For this particular week of Rankin/Bass reviews, I’ve just got one movie for you all, Jack Frost from 1979. (Because, frankly, I’m tuckered out after writing roughly a dozen reviews!) This is yet another Rankin/Bass Christmas special that I had never seen before, but which I had heard good things about. While it was a bit more difficult for me to find this one, I think it was worth the effort.
Although it’s implied in Rudolph and Frosty’s Christmas in July (1979) that this is the same Jack Frost whom we see causing trouble in Frosty’s Winter Wonderland (1976), including trying to outright murder Frosty because he’s jealous of him, this portrayal of Jack Frost shows him in a far more sympathetic light. You see, there is an impoverished town by the name of January Junction that is terrorized by a terrible tyrant by the name of Kubla Kraus. (Considering he is voiced by Paul Frees with an accent, he sounds awfully similar to the Burgermeister from Santa Claus is Comin’ to Town….) Winter is the only time people have money because they can make ice money out of icicles, which inevitably melts once spring comes. Hence, this is why people in January Junction love Jack Frost and the cold weather he brings, including a pretty young woman named Elisa.
Well, when Elisa declares out loud that she loves Jack Frost, Jack mistakenly believes she is in love with him and not merely the chilly weather for which he is responsible. So he begs Father Winter to allow him to become human. His request is granted, but only if he can get four things by springtime. A house, a horse, a bag of gold, and a wife. Accompanied by two fellow magical friends, Snip and Holly, who are also disguised as humans, Jack meets Elisa and her family. He ends up learning that he can’t really have any of the things he needs because Kubla Kraus has taken everything from the people.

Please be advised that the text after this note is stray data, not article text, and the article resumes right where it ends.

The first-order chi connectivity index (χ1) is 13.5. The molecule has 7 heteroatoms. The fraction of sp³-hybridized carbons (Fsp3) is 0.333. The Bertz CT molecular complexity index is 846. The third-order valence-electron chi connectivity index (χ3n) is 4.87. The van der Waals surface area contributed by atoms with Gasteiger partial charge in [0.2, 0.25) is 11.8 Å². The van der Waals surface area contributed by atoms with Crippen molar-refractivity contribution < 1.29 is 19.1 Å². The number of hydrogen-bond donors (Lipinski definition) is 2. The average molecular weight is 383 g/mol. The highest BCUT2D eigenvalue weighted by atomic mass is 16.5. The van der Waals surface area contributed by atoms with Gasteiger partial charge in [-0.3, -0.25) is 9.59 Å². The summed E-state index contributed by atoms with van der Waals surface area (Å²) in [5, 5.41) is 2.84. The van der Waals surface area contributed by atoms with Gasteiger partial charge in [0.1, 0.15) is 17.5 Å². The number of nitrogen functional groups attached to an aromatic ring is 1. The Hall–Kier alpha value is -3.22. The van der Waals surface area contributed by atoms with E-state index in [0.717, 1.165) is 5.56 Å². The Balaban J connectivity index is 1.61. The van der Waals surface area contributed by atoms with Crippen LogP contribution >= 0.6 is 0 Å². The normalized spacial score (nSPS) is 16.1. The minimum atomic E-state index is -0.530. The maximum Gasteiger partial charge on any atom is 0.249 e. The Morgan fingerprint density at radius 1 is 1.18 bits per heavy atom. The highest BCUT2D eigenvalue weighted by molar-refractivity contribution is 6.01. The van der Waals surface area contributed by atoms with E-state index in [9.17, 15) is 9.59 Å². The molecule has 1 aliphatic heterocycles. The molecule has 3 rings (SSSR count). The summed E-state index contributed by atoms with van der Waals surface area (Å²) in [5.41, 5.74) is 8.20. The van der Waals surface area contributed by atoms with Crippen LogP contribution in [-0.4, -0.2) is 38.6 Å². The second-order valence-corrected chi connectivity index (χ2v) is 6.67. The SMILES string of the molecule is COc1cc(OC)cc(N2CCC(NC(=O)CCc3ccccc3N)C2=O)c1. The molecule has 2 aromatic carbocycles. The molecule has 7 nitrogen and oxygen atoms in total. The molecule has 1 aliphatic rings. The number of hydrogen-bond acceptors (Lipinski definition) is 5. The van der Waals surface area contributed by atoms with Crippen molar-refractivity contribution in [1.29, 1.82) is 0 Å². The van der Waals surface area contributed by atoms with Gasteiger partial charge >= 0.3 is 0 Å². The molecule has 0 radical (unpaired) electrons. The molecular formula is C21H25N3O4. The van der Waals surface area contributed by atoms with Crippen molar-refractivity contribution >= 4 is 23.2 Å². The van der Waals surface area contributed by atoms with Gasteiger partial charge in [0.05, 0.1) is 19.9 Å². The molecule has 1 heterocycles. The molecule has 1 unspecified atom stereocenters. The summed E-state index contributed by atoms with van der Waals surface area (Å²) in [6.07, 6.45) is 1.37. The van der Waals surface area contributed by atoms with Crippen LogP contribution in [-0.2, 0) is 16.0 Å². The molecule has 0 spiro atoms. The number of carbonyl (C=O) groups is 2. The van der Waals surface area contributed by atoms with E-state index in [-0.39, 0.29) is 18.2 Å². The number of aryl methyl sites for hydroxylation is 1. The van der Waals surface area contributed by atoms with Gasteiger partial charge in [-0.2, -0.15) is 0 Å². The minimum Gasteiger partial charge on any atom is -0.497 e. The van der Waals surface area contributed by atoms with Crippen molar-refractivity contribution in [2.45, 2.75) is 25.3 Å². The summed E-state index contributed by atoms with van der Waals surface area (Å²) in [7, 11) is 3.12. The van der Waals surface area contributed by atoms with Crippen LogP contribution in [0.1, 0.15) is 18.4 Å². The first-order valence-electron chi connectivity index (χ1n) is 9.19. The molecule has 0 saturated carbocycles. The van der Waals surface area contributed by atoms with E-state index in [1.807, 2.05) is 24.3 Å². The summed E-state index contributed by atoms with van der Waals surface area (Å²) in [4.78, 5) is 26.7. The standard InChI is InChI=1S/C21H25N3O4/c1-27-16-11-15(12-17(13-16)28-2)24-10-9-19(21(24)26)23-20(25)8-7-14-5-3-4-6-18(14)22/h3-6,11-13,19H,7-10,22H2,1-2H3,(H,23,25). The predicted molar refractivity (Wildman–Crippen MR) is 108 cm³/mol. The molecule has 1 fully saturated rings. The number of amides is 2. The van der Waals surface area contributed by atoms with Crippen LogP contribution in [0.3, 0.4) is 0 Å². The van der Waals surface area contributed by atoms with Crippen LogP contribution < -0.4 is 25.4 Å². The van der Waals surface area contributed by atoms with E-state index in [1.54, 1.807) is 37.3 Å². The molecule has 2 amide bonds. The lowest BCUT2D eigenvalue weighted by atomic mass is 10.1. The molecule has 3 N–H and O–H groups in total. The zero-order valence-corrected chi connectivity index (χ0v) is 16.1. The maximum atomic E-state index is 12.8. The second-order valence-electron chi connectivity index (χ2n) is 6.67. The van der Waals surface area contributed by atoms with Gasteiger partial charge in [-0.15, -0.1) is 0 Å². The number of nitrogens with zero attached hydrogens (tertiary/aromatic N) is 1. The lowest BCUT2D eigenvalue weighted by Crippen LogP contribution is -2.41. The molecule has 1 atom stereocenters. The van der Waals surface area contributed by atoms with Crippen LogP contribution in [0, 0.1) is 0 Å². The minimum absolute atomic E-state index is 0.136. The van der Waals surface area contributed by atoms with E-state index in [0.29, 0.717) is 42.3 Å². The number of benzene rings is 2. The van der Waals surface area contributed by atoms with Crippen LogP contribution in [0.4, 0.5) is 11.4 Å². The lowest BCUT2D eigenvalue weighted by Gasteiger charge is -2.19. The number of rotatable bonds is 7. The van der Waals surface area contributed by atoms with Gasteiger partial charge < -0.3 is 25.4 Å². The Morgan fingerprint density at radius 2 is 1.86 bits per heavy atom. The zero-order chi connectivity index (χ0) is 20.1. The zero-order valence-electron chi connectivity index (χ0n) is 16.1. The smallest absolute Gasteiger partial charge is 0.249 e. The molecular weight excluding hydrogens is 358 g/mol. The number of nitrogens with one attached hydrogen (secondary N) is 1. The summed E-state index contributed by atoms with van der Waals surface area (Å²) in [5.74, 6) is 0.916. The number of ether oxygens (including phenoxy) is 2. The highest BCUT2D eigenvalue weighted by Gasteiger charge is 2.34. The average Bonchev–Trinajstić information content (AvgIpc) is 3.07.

Now let me pause for a moment and talk about how entertaining Kubla Kraus is as a villain, despite being a truly terrible human being. For one thing, he actually suffers from the same issue as Jack, loneliness. Though, Jack is lonely because he’s invisible to humans and the only one of his kind. Kraus is lonely because, well, he’s an awful person. And so, to keep himself company, he has a robotic army of soldiers, a robotic horse, a robotic butler, and even a ventriloquist dummy with whom he has conversations. It’s pretty pathetic, really.
Well, the lonely and evil dictator one day decides he wants to marry the lovely Elisa and ends up kidnapping her. Jack and his friends, alongside Sir Ravenal, a knight with whom Elisa is truly in love, go off to rescue her. Ravenal is successful in saving Elisa from the villain’s clutches, but Jack, Snip, and Holly are captured, leaving Jack with no choice but to give up his short-lived humanity in order to regain his icy powers, after which he proceeds to freeze Kraus’s castle for weeks on end, which prevents Kraus from being able to terrorize the villagers.